Many employment-based insurance policies, including workers’ compensation, require employers to notify their carriers of a potential claim “as soon as practicable.”
Insurance companies have been known to refuse to defend a case if the policyholder doesn’t promptly report an accident or injury, and courts often agree the carrier had no liability.
Best bet: Err on the side of caution. Call your agent or insurance company after an injury or accident. Let the carrier sort out whether it’s a covered claim.
Recent case: Michael Clegg fell off the roof of a building working for a subcontractor hired by Klersy Building Corporation. Kevin Klersy knew that the subcontractor carried workers’ comp and general liability coverage, and assumed it would handle the claim.
Klersy didn’t call his insurance company until Clegg sued him. But Klersy’s insurance carrier said it wouldn’t cover the injury since he hadn’t notified it right away.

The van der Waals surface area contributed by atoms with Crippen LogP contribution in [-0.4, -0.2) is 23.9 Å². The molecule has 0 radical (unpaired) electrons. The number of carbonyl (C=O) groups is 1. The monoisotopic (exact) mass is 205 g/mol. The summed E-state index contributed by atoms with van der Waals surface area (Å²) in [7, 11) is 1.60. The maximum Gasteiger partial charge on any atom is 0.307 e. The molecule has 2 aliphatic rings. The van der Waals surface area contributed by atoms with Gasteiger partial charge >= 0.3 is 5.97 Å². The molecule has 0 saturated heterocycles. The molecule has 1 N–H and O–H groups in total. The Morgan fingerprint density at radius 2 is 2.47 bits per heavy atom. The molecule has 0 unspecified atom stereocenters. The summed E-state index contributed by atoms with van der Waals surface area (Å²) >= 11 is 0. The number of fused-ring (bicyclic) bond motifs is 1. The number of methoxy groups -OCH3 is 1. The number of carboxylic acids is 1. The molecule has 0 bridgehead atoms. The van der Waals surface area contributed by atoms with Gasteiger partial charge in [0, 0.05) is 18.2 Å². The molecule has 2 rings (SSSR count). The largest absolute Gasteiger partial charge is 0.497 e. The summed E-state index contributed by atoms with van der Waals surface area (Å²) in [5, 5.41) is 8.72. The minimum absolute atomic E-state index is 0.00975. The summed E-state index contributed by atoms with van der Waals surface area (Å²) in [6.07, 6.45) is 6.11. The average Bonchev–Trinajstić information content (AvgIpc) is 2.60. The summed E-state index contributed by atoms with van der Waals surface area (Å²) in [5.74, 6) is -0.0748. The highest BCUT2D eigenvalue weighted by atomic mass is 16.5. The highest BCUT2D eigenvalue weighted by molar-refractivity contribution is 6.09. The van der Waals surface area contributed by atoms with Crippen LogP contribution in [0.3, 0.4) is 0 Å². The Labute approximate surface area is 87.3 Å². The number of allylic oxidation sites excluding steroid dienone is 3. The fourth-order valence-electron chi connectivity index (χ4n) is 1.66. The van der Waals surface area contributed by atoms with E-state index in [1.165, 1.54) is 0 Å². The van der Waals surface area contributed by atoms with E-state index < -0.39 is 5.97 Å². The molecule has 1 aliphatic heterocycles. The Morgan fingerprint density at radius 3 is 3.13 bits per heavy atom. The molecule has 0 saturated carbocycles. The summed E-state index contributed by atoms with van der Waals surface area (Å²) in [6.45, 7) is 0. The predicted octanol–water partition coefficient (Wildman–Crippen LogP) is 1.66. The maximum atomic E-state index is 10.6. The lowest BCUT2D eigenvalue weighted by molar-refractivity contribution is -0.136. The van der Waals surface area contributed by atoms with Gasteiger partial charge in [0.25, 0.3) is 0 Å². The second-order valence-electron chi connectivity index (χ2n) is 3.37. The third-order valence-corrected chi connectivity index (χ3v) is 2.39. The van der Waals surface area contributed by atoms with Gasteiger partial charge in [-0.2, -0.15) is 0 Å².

Klersy sued. He had to explain to the court why he hadn’t called the insurance company as soon as he knew about the accident. He said he thought it was the subcontractor’s job to handle the workers’ comp claim. Even though he was wrong, the court cut him a break and made the insurance company live up to its contract to defend Klersy. But you might not be so lucky. (Klersy v. Harleysville Worcester Insurance Company, No. 501042, Supreme Court of New York, Appellate Division, 2007)
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